Click and flick – the Brutal side of Dating apps
Click and flick – the Brutal side of Dating apps
Click and flick – the Brutal Side of Dating Apps – By Melissa Kite
I was shocked to read this article in a ‘thinkers’ magazine recently and I’ve reproduced it here for you as a warning of what is going on in the world, particularly in the dodgier side of online/app dating where click and flick is the norm. Romance is being killed off by the brutal marketplace of dating apps such as Tinder – User beware!
Thank Godness there’s an alternative – friends1st!
My foray into the world of online dating was short-lived. Within a few hours of my profile going live, a deluge of young men in their early twenties began to bombard me with messages.
I was shocked and somewhat delighted. At my age, I had expected mostly sad widowers and maybe the odd divorced equine veterinarian, encouraged by the pictures of me on my horses. To attract a clamour of Ashton Kutchers was beyond my wildest dreams because, although I was now undoubtedly in the cougar age group. I really hadn’t seen myself as a Demi Moore.
When I opened the messages, however, any notion that these handsome young men were about to whisk me on a romantic dinner date, then marry me on a windswept beach, evaporated.
I can’t quote the messages exactly, because I deleted them, but the gist of them was this: ‘Hey there, you hot 40-something Milf! I bet you could teach a college student like me a thing or two! What are you doing tonight? How about we get together at your place? (We can’t meet at mine because my parents are home tonight). What’s your address?’
In other words, these eager young bucks were cutting straight to the chase. Actually, to be more accurate, they weren’t bothering with the chase. They were cutting straight to the kill. I had to inform them that, despite my advanced years, I knew nothing interesting whatsoever to do in bed, unless you counted eating club sandwiches while watching old box sets of Columbo.
But they weren’t all asking for sex that very night. Some of them demanded I send them a sample picture of the goods before they decided whether to come round. ‘How very dare you!’ I replied, before shutting down my profile.
I quickly realised that, no matter how it started, online dating — and possibly all dating, because most dating is online now — had become pornographic in its pared-down urgency. No dinner, no dancing. Just sexting — followed by actual sex if you were lucky.
Welcome to love in the age of instant gratification. Since the dawn of the digital era, dating has become so focused on the immediate and the mechanical that the possibility for romance has been extinguished.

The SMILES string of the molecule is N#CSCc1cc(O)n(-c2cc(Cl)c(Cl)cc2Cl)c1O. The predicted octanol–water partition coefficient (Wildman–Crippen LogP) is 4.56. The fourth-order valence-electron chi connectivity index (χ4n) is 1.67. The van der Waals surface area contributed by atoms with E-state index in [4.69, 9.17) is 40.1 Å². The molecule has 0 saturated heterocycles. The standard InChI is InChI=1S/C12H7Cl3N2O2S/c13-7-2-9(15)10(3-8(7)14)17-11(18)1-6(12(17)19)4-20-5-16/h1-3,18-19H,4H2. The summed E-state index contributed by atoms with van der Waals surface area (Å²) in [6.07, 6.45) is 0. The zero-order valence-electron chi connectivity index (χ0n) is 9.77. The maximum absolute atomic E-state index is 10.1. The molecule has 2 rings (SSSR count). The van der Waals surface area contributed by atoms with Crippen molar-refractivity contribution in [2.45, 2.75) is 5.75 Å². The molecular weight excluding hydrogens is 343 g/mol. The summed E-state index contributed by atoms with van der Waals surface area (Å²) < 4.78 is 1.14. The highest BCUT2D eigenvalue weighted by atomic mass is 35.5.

And now there’s Tinder, the smartphone app offering you thousands of possible dates in your area, where you click on the photos of the ones you fancy. This is speed dating taken to the extreme, based on looks alone. It is choosing a person as you would choose an apple or a potato — ooh, this one’s a hit lumpy, throw it back.
I don’t worry too much on my account. At least I’ve had romance. Back in the Eighties, it was quite the thing. But for young people trying to find a mate now, there is only the brutal marketplace of Tinder and Snap chat. iLove is all they know.
Last week, a 14-year-old hoy became the youngest person in Britain to be prosecuted under so-called revenge porn laws. His 15-year-old girlfriend had sent him naked pictures of herself and when they broke up he sold the pictures on Facebook for a tenner. So she sued him. A real 2.0 love story.
The boy’s actions are shocking, of course. But perhaps the real scandal is that kids are growing up in an environment where it is normal to send each other naked pictures. Whereas once a girl felt confident to slap a man’s face when he went too far, now women increasingly feel pressured to com ply with demands to cheapen themselves.
Consequently, what young people know about romance you could write on a Tinder profile. The ancient art of courtship is dying. They don’t understand the need for a narrative, that something else must be going on apart from the sex — like rescuing, if you want to be traditional.
Do today’s teenagers even know about Richard Gere in his white navy uniform sweeping Debra Winger off her feet? Or Deborah Kerr asking Yul Brynner to dance? Or Julie Andrews falling for Christopher Plummer as he sings Edelweiss?
I doubt it. If Maria were on Tinder now, she’d swipe away von Trapp’s image with one flick of her index finger. ‘Ooh, no. Too intense-looking.’
As for Romeo, he would stand beneath Juliet’s balcony and exclaim: ’But soft! What light from yonder window breaks?